Prayer Requests and Praise Reports

Prayer Requests and Praise Reports June 28, 2012

A reader writes:

Three prayer requests for you–First a praise report, though. As you know, I found a job back in February after much searching and prayerful support from your readers, and started in March. Things seem to be going well, knock on wood, and I am really, really enjoying the work. Thank you so much to all your readers who prayed for me over those long months of unemployment–praise be to God! Now to learn and grow in the job–and keep it with God’s grace!

First request–my mother is having minor surgery tomorrow (Thursday), but it is the kind that could easily go very wrong. Please pray for her, that she be brought safely through this procedure and make a full recovery.

Second–you and your readers have prayed several times for my grandmother, whose health has been failing steadily over the past three years. She has been in hospice care for two and a half years. There have been a couple of times that it’s been thought she had mere months to live but she has always bounced back. Now, it is strongly believed that she has, at most, a week to live. She is ninety-one years old, has not been able to speak for almost two years, has not been able to walk for about two and a half, but her mind seems to still be at least somewhat “there,” so we think she is aware of what is happening to her and that she does not have much time left. The hospice is quickly trying to find a priest to administer the Anointing of the Sick or Last Rites within the next few days. Please pray that she be be granted the grace of a happy, peaceful death if it is indeed her time, or that her suffering may be lifted. I pray that she could be aware and know/be able to understand when we tell her we love her. I pray especially that old wounds among family be healed as this process continues.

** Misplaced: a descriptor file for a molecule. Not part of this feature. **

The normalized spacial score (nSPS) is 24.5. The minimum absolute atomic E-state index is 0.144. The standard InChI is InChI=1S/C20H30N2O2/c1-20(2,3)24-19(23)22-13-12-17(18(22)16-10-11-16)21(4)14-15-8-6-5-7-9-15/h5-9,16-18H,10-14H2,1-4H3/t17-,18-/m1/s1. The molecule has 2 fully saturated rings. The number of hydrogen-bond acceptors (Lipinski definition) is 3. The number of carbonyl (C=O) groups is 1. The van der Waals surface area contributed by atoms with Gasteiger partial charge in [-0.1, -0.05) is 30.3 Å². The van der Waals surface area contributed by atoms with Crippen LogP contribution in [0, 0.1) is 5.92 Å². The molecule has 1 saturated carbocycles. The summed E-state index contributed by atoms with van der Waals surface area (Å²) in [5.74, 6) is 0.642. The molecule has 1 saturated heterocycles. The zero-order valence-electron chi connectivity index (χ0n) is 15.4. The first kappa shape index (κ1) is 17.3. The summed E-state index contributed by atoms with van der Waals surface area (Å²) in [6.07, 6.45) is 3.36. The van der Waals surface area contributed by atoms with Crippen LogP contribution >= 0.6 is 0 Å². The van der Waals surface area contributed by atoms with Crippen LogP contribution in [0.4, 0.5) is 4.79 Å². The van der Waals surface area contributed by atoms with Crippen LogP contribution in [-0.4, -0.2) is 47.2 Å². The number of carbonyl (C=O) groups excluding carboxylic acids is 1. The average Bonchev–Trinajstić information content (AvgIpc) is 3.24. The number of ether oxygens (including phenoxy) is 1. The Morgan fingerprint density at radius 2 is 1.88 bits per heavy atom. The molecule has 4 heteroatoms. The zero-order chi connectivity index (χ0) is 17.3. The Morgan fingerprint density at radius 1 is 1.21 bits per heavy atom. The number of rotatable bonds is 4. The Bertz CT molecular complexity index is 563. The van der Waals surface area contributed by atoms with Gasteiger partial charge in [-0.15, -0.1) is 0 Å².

Finally–a very close friend is going through chemo, though expected to make a full recovery. She does not have religious faith. Please pray for her healing and for her family’s strength as they bear this with her.

Thank you, and thank you again for your readers’ support. I will continue to pray for the other prayer requests that you post!

Father, thank you for answering our prayers through your Son Jesus Christ. Hear our these prayers through the same Christ our Lord. Mother Mary, pray for these different people and their needs.

Lizzie Scalia writes:

If I could ask a prayer for my special intention and also because just when I don’t need it I seem to be having another flare of of this autoimmune thing. Fever, sore throat, joint ache, you know…the usual routine. Laying me out.

Father, hear our prayer for Lizzie’s complete healing through Jesus Christ. Mother Mary and St. Luke pray for her!

Another reader writes:

I wrote to you back in March asking for prayers for a relative who had a bunch of personal problems compounded by an impending divorce. I still don’t know much about her situation, but I do have some good news: She recently got a job. This is a big step for her. I’m hopeful that, by God’s grace, my relative will continue in the right direction.

Thanks to you and your readers for your prayers.

Father, thank you through your Son Jesus Christ.

Reader Devra Torres writes:

Johnny, the son of a friend from our homeschool co-op, came down with a meningitis-like infection a few weeks ago and is in the hospital in a medically induced coma. He’s 12, and has lots of little brothers and sisters. His parents, Kathie and Doug, are very faithful, and very exhausted from all the ups and downs. Prayers for healing and strength would be wonderful.

I blog weekly here.

Father, hear our prayer for Johnny’s full healing, skill, wisdom and compassion for his caregivers, and for grace, strength, and peace for all who love him.

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  • Charles E Flynn

    Because I enjoy simplicity as much as the next person, I wish I could tell you that it is permissible to stop visiting your parent or relative in a nursing home after he or she no longer recognizes you.

    My father died in a nursing home on Father’s Day in 2010. The last time it was clear to me that my father knew who I was was on Father’s Day, 2009, when I had lunch with him. On that occasion, my father looked up from his lunch tray, looked me straight in the eye, and said, “I’m sorry I put you through this”, a reference to a four-year ordeal we had shared. While he was making this remark, my father looked younger than his 91 years, and looked as if he had his characteristic sense of humor. Before I could even think of a response, my father resumed a distant look, and seemed to think that I was on the staff at the nursing home.